Spice and timber plants of Pwunso


The class began with cloves I gathered from the ground. The clove trees, Syzygium aromaticum bear in December. The trees are distantly related to the Pohnpei apple tree. Cloves are a spice.

Syzygium aromaticum

Araucaria columnaris

The Cook Island pines are gymnosperms and were introduced as a timber tree. The long, linear male cones litter the ground, the round female cones remain attached to the tree at the very top of the tree.

Brady, Araucaria columnaris in the background.

Sonya, Aimina, Francina

Cinnamomum verum: Cinnamon tree. "Real" cinnamon

Cinnnamon?

Jelory at the tree, Regina, Heather, Brady on the left.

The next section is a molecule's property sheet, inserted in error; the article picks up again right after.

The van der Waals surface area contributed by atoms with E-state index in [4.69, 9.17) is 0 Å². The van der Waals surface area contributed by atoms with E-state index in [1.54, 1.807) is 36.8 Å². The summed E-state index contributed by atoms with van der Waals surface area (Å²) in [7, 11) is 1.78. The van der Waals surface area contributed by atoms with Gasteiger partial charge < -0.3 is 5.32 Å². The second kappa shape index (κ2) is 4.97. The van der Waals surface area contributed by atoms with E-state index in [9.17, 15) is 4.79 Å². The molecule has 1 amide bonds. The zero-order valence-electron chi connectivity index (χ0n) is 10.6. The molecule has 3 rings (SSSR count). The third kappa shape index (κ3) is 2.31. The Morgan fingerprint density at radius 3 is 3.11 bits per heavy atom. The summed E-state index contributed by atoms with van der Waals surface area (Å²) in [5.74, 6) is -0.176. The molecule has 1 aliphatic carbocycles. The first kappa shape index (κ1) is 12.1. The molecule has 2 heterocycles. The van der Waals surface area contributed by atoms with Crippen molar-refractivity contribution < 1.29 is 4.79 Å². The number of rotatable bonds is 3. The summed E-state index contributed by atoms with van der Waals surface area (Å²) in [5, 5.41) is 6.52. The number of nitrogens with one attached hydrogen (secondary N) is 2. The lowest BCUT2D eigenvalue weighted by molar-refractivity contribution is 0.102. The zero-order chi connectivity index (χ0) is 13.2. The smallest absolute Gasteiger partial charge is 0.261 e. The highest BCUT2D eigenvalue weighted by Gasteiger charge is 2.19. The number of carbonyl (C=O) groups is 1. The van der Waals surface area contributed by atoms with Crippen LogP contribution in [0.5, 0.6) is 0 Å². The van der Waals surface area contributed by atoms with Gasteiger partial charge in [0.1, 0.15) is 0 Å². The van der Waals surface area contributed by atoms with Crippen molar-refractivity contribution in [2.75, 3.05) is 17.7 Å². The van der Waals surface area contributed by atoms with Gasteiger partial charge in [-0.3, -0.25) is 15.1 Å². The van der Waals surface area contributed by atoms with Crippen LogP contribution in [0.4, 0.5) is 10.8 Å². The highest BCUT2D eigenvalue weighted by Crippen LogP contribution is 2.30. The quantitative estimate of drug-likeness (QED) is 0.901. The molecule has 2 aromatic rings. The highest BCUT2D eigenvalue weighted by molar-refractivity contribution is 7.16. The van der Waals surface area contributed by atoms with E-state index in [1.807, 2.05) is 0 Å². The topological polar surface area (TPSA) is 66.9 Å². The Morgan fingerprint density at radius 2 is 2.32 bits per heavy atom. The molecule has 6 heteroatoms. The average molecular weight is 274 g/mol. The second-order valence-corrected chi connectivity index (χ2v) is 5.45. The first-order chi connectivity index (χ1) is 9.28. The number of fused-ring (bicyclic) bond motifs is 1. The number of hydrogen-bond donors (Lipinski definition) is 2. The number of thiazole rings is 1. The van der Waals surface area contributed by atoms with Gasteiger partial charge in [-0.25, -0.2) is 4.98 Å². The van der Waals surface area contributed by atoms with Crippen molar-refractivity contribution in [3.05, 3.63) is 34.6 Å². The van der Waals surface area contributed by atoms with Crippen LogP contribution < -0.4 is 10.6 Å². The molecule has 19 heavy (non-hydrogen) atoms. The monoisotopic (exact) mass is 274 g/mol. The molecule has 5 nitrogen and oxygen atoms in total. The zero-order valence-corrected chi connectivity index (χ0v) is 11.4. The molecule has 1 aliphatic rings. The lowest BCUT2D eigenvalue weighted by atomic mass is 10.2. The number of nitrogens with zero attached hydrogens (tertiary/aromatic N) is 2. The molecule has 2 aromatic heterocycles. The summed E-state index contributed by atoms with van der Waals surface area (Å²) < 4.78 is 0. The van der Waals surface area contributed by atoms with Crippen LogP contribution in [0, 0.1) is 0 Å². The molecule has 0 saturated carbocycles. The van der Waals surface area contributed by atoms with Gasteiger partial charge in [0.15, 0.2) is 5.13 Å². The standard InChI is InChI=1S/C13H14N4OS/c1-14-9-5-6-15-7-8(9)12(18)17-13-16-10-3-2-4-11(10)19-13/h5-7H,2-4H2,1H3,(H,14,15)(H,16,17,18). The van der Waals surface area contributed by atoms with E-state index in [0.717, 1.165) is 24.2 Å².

Cycad with a cone

Same cone on a cycad

Cycads are gymnosperms too. Cones are atop these branches

Nutmeg and mace from Myristica fragrans

Eucalyptus deglupta otherwise known as the Rainbow gum tree. 


The rainbow gum tree was introduced as a timber tree from the southern Philippines. The tree has a large girth and a very straight vertical trunk.

Francina, Regina, Sonya, Nagsia, Glenn, and Jaynard

Francina, Jayleen, Suzanne, and Brady

Another view of the Cook Island pines

Brady and Jayleen

Agathis lanceolata: introduced as a potential timber product

Agathis lanceolata

Alson, Glenn, Suzanne

Glenn, Donavan

Pimenta dioica: Allspice trees. A spice tree

Francina, Sonya, Aimina look at the allspice tree


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